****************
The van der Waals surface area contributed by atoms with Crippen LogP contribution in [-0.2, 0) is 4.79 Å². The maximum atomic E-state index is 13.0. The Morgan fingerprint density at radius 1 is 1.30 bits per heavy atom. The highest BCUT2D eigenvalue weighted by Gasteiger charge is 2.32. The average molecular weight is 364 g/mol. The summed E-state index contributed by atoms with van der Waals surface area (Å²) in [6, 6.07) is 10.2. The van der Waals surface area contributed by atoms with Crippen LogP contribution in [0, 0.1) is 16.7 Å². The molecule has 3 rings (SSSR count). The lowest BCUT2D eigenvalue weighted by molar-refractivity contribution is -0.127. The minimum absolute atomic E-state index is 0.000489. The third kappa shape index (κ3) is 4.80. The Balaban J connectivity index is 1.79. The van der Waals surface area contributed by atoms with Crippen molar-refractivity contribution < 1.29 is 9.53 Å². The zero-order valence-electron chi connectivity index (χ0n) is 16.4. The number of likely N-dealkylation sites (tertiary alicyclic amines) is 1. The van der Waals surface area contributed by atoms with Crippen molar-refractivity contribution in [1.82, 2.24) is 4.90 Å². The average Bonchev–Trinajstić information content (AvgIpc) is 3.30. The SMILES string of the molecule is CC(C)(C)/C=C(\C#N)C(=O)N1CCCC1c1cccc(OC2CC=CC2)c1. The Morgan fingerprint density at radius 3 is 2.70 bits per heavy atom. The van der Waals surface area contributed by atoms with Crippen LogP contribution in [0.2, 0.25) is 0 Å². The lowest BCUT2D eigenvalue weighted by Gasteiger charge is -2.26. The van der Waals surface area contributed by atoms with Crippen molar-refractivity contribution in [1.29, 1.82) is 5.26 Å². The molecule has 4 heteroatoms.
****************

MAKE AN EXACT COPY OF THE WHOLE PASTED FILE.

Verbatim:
The van der Waals surface area contributed by atoms with Crippen LogP contribution in [-0.2, 0) is 4.79 Å². The maximum atomic E-state index is 13.0. The Morgan fingerprint density at radius 1 is 1.30 bits per heavy atom. The highest BCUT2D eigenvalue weighted by Gasteiger charge is 2.32. The average molecular weight is 364 g/mol. The summed E-state index contributed by atoms with van der Waals surface area (Å²) in [6, 6.07) is 10.2. The van der Waals surface area contributed by atoms with Crippen LogP contribution in [0, 0.1) is 16.7 Å². The molecule has 3 rings (SSSR count). The lowest BCUT2D eigenvalue weighted by molar-refractivity contribution is -0.127. The minimum absolute atomic E-state index is 0.000489. The third kappa shape index (κ3) is 4.80. The Balaban J connectivity index is 1.79. The van der Waals surface area contributed by atoms with Crippen molar-refractivity contribution < 1.29 is 9.53 Å². The zero-order valence-electron chi connectivity index (χ0n) is 16.4. The number of likely N-dealkylation sites (tertiary alicyclic amines) is 1. The van der Waals surface area contributed by atoms with Crippen molar-refractivity contribution in [1.82, 2.24) is 4.90 Å². The average Bonchev–Trinajstić information content (AvgIpc) is 3.30. The SMILES string of the molecule is CC(C)(C)/C=C(\C#N)C(=O)N1CCCC1c1cccc(OC2CC=CC2)c1. The Morgan fingerprint density at radius 3 is 2.70 bits per heavy atom. The van der Waals surface area contributed by atoms with Crippen LogP contribution in [0.2, 0.25) is 0 Å². The lowest BCUT2D eigenvalue weighted by Gasteiger charge is -2.26. The van der Waals surface area contributed by atoms with Crippen molar-refractivity contribution in [1.29, 1.82) is 5.26 Å². The molecule has 4 heteroatoms.